“At any moment he is going to put the finger on you,” she wrote.
Investigators’ records also show that the day Palacios went missing, Eduardo and one of the tire shop workers drove to Port Isabel, just across the causeway from where the headless body was found; their cellphones pinged nearby towers as they called Fernando.
A pickax and stains at the tire shop tested positive for Palacios’ blood. One of the other employees told investigators that Palacios’ head was taken to Mexico to be displayed publicly, or “demonstrated,” a cartel ritual, Garza said.
On June 24, 2015, investigators arrested Eduardo and two shop employees. Fernando was arrested as he was returning from Mexico — in Joel’s white pickup. But Joel was not charged, and remained on the job with the Border Patrol.
Four months later, sheriff’s and Homeland Security investigators raided the house of Joel’s mother-in-law and said they found the black safe containing what would become the basis of their case: more than a kilo of cocaine, more than $89,500 in bundled cash, and a 1911 silver-plated .38 pistol embossed with the gold image of St. Jude, engraved with the words “Cartel del Golfo” and “pajaro” — Eduardo’s nickname.
A ledger documented the sale of drugs, guns and ammunition. Most damning of all, authorities said, was a commemorative Border Patrol badge and documents belonging to Joel Luna, including his work station password and Security Service Federal Credit Union account number.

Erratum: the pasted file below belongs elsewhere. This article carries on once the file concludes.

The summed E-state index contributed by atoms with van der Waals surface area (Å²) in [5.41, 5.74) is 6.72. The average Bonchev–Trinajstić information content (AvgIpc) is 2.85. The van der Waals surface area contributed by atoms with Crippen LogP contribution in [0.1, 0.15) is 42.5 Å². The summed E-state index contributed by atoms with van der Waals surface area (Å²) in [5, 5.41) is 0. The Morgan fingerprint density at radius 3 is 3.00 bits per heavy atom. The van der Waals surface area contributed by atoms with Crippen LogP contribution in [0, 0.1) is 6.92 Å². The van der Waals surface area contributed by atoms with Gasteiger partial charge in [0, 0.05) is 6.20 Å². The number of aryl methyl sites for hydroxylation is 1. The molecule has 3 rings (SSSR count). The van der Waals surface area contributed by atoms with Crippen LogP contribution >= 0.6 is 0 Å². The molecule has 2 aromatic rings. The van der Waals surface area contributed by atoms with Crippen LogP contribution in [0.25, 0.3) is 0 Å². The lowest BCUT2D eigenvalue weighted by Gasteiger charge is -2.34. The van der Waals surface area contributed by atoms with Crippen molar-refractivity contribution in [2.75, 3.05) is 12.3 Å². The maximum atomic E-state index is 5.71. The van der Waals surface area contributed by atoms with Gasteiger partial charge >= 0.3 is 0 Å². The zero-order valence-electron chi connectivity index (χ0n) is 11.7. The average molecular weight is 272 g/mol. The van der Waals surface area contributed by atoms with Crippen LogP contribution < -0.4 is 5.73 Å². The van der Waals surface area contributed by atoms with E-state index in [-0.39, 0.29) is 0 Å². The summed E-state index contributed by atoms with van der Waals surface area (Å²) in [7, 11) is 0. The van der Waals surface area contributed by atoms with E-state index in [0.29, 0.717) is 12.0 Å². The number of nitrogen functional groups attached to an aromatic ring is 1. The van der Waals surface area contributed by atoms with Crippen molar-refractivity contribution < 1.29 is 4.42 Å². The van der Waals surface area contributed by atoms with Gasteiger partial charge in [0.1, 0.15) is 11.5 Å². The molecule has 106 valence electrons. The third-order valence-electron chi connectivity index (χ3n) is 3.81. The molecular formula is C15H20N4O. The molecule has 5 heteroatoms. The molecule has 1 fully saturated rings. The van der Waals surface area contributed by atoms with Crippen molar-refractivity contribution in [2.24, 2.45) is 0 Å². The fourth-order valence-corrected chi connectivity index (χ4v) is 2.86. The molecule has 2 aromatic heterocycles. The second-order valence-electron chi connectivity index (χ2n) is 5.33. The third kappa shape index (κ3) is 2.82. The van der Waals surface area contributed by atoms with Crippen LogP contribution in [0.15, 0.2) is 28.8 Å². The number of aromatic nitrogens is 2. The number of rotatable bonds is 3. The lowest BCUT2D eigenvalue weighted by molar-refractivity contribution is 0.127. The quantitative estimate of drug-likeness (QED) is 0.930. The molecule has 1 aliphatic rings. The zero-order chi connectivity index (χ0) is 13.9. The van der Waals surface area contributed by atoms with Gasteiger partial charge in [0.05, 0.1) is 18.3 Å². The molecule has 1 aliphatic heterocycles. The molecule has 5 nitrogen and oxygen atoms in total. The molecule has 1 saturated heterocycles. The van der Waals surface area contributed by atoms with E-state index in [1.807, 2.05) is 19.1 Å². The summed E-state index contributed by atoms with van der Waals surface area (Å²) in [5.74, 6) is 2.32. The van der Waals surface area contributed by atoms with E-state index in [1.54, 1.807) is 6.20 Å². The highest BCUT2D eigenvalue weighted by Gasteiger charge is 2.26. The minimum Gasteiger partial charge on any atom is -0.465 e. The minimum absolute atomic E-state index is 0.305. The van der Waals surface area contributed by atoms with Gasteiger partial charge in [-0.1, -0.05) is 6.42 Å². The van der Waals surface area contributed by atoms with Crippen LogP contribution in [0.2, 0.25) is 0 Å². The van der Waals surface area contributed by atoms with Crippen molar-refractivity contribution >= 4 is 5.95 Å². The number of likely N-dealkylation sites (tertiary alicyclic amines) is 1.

Joel said he “had no knowledge of the safe,” according to investigators’ dash camera video. He was arrested on various charges, including tampering with evidence and capital murder. In his mugshot, he looked weary.
In January, a grand jury indicted the three Luna brothers on capital murder for retaliation charges, along with the two workers. They all pleaded not guilty.
But last month, Fernando, the eldest brother, pleaded guilty to drug possession in exchange for agreeing to testify for the prosecution. Prosecutors dropped criminal conspiracy and murder charges, and he faces a maximum of three years in prison at sentencing Oct. 19.
Eduardo still faces trial. So does Joel.
Joel’s attorney said the once-promising ROTC commander and Border Patrol agent has declined a plea agreement and will take his chances before a jury.
“The state’s case is built on conjecture and speculation. My client doesn’t have anything to fear from what his brother will say,” Garcia said, adding that he is fighting to have Joel and Eduardo tried separately. Eduardo’s attorney did not return calls or email.
“My client should not be held to account for his brother’s acts,” Garcia said.
Garza, the prosecutor, has his own theory of what happened to the Luna brothers. Their father had died, and Garza suspects Joel felt obligated to help his brothers at first.
“That happens in families all the time,” Garza said. “After that, he was more and more involved. He was up to his ears.”